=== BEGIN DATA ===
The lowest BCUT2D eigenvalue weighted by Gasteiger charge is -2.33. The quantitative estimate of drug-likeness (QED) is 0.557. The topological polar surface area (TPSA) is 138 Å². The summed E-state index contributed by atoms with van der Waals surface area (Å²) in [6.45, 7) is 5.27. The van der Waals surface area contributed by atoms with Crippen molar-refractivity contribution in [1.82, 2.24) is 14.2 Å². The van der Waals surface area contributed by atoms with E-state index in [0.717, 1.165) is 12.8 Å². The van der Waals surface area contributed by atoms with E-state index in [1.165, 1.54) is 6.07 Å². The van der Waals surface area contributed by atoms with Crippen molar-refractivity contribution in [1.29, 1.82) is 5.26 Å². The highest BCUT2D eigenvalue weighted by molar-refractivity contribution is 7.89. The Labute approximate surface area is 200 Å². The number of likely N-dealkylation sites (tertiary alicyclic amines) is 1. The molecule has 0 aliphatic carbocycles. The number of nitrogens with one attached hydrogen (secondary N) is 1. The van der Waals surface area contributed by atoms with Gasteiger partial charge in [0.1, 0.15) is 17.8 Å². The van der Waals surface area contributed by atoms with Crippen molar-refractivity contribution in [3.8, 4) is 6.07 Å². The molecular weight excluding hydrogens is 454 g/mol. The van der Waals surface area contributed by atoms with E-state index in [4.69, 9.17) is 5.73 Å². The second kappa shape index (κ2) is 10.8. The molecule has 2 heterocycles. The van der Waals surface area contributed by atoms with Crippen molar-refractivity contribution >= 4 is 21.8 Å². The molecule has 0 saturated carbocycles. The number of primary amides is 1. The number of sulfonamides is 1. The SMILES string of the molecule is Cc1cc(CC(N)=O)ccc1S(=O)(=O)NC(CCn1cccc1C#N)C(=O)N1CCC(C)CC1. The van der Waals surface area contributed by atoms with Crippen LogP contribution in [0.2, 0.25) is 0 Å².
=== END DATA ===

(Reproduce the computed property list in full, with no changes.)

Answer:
The lowest BCUT2D eigenvalue weighted by Gasteiger charge is -2.33. The quantitative estimate of drug-likeness (QED) is 0.557. The topological polar surface area (TPSA) is 138 Å². The summed E-state index contributed by atoms with van der Waals surface area (Å²) in [6.45, 7) is 5.27. The van der Waals surface area contributed by atoms with Crippen molar-refractivity contribution in [1.82, 2.24) is 14.2 Å². The van der Waals surface area contributed by atoms with E-state index in [0.717, 1.165) is 12.8 Å². The van der Waals surface area contributed by atoms with E-state index in [1.165, 1.54) is 6.07 Å². The van der Waals surface area contributed by atoms with Crippen molar-refractivity contribution in [1.29, 1.82) is 5.26 Å². The highest BCUT2D eigenvalue weighted by molar-refractivity contribution is 7.89. The Labute approximate surface area is 200 Å². The number of likely N-dealkylation sites (tertiary alicyclic amines) is 1. The molecule has 0 aliphatic carbocycles. The number of nitrogens with one attached hydrogen (secondary N) is 1. The van der Waals surface area contributed by atoms with Gasteiger partial charge in [0.1, 0.15) is 17.8 Å². The van der Waals surface area contributed by atoms with Crippen molar-refractivity contribution in [3.8, 4) is 6.07 Å². The molecular weight excluding hydrogens is 454 g/mol. The van der Waals surface area contributed by atoms with E-state index in [4.69, 9.17) is 5.73 Å². The second kappa shape index (κ2) is 10.8. The molecule has 2 heterocycles. The van der Waals surface area contributed by atoms with Crippen molar-refractivity contribution >= 4 is 21.8 Å². The molecule has 0 saturated carbocycles. The number of primary amides is 1. The number of sulfonamides is 1. The SMILES string of the molecule is Cc1cc(CC(N)=O)ccc1S(=O)(=O)NC(CCn1cccc1C#N)C(=O)N1CCC(C)CC1. The van der Waals surface area contributed by atoms with Crippen LogP contribution in [0.2, 0.25) is 0 Å².